A Tactical Perspective in a Post-Pandemic World
by Tyler Ward, CISSP, MBA, GCIH, GSEC, VP, Security, IGI
The COVID-19 pandemic has led to an influx of new cyber-attacks, trends, and more importantly, perspective. The world has changed in many ways during the pandemic and the effects of this will be long-lasting and will have continued impacts on cybersecurity for the foreseeable future. To calculate the cybersecurity aftermath of the pandemic, we must first delve into the world prior to this crisis to determine what has changed, both temporarily and permanently. In measuring these aspects, the post-pandemic picture can be painted to give us insight into what to expect, avoid, and where to focus.
From the perspective of a military veteran that served in two vastly different war zones, and as a former member of the U.S. national intelligence community, the parallels of a chaotic pandemic situation and wartime offer stark similarities. Looking through this lens, we must compare such battlespaces to that of our new world in order to defend against threats and achieve victory over our adversaries in cyberspace. As many military members can attest, areas that have undergone extreme and abrupt negative changes in social, economic, or government aspects offer new avenues for adversaries to capitalize. The pandemic has also served as this catalyst for cyber-criminals as well. Threat actors leverage times of uncertainty and extreme/abrupt change to stack the deck in their favor. While the public is focused on a “common enemy”, the adversaries will seek to pinpoint weaknesses in defenses while attention is averted to the main public concerns. In this case, cyber-criminals will be exploiting society in ways that that the commercial sector has not yet seen, or at least not to the levels that it will reach.
Cybersecurity and information technology jobs have been displaced, furloughed, or completely dissolved. Budgets for cybersecurity tools and services have significantly diminished. Most of all, we have increased the threat landscape outside of the logical and physical boundaries of protected networks. While all of these aspects have exacerbated the vulnerabilities within organizations, cyber-attackers are using and will continue to leverage sleight-of-hand. Our adversaries will be planning and executing on sophisticated attack plans to achieve their malicious goals. Additionally, some talented cybersecurity professionals that are not able to work may also moonlight as black hat cyber attackers. Imagine a young cybersecurity professional that was in their first year of work that recently lost their job due to the pandemic. They are one tor node away from joining the ranks of cyber-attackers on the dark web. However, these former cyber-pros are equipped with something more impactful than their career criminal counterparts; internal insider knowledge. We will likely witness one of the largest transitions from white hat to black hat hackers that we have ever seen. Once a taste of this lifestyle is realized, it will be difficult to lure them back into the workforce.
Organizations that were previously brick and mortar are now completely remote. Remote work will be more prevalent moving forward and that opens organizations up to many more concerns surrounding cybersecurity at a macro level. Furthermore, the micro level considerations surrounding remote work must also receive attention. Loss of sensitive data due to lost or stolen devices, privacy concerns from data boundaries being broken, and lessened security within home or remote networks are very real concerns for many but are also extremely opportunistic aspects for attackers. These will be exploited and we must stand our ground.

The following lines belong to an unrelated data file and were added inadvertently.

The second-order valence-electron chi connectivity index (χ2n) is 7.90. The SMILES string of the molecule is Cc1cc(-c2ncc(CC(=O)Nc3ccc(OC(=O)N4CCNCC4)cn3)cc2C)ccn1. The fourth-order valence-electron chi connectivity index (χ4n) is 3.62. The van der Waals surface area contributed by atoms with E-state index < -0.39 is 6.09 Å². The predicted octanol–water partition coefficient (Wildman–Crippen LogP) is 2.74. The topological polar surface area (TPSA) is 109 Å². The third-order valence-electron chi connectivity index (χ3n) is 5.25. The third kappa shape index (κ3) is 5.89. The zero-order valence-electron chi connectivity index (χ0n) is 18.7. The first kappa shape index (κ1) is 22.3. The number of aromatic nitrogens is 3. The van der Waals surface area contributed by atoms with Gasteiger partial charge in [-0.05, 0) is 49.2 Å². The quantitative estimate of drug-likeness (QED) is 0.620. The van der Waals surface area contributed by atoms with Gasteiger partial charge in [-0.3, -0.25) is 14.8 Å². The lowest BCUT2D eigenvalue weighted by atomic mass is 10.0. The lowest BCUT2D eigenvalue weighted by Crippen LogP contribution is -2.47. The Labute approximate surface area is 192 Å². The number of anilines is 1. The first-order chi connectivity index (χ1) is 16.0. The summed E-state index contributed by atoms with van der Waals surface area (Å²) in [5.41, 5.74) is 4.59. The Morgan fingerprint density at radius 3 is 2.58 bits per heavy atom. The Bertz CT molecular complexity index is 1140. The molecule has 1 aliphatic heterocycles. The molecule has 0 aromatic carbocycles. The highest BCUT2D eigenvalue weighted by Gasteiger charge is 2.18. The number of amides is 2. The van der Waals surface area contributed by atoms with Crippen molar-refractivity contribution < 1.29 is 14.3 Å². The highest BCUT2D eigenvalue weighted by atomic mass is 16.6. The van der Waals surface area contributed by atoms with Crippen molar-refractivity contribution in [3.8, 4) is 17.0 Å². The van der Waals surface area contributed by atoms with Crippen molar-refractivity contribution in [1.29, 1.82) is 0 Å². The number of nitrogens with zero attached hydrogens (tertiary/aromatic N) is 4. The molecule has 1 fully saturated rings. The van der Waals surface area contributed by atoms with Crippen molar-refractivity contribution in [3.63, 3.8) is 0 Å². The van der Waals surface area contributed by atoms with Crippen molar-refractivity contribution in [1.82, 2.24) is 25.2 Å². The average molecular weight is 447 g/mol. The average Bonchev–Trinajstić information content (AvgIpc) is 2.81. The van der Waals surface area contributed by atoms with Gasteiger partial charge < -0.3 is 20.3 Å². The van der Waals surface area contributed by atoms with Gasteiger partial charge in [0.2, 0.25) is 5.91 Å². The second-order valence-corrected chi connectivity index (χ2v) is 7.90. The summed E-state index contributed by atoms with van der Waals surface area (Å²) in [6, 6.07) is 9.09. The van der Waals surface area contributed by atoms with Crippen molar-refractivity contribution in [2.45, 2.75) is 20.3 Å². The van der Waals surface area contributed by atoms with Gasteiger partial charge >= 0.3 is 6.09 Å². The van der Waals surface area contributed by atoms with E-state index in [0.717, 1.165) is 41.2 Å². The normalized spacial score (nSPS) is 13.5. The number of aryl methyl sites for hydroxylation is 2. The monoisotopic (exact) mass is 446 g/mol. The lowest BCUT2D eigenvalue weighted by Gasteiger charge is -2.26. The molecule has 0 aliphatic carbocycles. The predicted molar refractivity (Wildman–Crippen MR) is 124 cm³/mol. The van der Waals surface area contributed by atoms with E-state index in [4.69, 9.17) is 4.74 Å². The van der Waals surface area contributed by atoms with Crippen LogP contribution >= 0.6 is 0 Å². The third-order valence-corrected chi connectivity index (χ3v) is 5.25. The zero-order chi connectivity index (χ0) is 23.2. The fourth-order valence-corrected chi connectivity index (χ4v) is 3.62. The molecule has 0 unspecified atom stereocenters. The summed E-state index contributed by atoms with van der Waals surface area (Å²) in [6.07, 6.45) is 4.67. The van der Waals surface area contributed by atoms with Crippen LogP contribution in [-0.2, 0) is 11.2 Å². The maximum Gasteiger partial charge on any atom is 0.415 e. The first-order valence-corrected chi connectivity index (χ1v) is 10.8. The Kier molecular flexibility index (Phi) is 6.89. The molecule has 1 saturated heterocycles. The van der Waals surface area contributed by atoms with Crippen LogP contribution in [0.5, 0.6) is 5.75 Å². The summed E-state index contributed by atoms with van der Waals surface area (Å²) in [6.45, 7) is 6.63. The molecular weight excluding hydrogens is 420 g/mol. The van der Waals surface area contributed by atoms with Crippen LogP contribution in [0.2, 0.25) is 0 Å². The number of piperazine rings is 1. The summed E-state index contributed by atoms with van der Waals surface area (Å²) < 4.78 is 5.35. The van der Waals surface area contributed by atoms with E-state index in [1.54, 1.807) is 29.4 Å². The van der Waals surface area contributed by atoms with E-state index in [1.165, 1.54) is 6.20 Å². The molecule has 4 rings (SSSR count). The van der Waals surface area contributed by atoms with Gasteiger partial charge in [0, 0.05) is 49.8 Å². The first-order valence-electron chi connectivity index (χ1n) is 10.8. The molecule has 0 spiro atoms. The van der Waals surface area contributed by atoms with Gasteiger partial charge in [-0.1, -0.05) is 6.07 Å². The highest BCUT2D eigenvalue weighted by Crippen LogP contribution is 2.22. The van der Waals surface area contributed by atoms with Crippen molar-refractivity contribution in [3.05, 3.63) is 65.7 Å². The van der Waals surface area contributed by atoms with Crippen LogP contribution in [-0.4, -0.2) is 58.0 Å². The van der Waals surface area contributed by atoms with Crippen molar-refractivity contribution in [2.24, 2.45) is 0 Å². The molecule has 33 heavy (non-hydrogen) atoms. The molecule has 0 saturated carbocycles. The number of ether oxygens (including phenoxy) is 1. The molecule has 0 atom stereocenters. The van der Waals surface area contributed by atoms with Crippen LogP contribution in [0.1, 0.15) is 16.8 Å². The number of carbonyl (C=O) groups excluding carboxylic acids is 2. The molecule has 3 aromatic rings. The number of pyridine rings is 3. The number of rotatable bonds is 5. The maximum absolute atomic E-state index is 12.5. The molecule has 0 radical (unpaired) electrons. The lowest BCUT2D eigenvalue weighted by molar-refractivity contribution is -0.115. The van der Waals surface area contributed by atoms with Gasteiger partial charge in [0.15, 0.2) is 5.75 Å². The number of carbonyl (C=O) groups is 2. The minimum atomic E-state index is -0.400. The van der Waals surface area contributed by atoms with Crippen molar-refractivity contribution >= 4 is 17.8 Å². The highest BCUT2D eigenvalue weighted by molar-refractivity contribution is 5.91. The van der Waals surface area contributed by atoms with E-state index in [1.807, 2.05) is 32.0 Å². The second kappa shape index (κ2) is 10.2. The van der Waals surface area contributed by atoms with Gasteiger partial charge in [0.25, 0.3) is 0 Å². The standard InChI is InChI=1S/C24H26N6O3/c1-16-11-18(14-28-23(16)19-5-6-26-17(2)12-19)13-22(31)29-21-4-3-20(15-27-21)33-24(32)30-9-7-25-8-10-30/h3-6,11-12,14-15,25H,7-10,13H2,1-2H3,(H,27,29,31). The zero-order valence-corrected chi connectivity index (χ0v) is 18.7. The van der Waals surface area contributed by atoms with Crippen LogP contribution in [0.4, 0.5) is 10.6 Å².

Those who have witnessed the unfortunate nations and regions that have undergone massive changes know that when societies are rattled to their core, factions of criminals seem to become more courageous. The battlegrounds in cyberspace will be dramatically different in a post-pandemic world than before in a steady global baseline status. Technology, business, and cybersecurity trends were rather predictable for the good guys before and the fight was already difficult. However, in a world where many things have changed, we will be fighting on new frontiers that have never been experienced by most.
As organizations, we must take a step back and realize that many of our game plans have changed. Organizations need to take on a new tactical approach to cybersecurity and understand what their environments and operations look like today; not yesterday. Life has changed in nearly every sense of the word. Vigilance is a word that each and every person must embody when it comes to cybersecurity and that is true now more than ever. Budgets have been restructured, cyber-defense professionals are looking for work, remote work is the new normal, and our adversaries in cyberspace are taking new chances.
Innovation is key and in order to combat the new threats that we face, the cybersecurity industry as a whole must come together to protect the greater good of their organizations and proactively prepare and respond to the new malicious tactics that will be mounted on us. Get tactical, be resourceful, and remain mindful of the shift in the cybersecurity paradigm.
About the Author
Tyler Ward is the Vice President of Security for IGI Cybersecurity (igius.com) with 15 years of experience in IT and Cybersecurity. He is an Air Force veteran in cyber operations, and a dynamic presenter in the Cyber Intelligence Community. He is currently the leader of IGI’s cybersecurity services practice, specializing in vCISO, compliance, Incident Response, MDR, Pen Testing, and more.
Tyler can be reached online through LinkedIn (Ty Ward) and at our company website https://igius.com.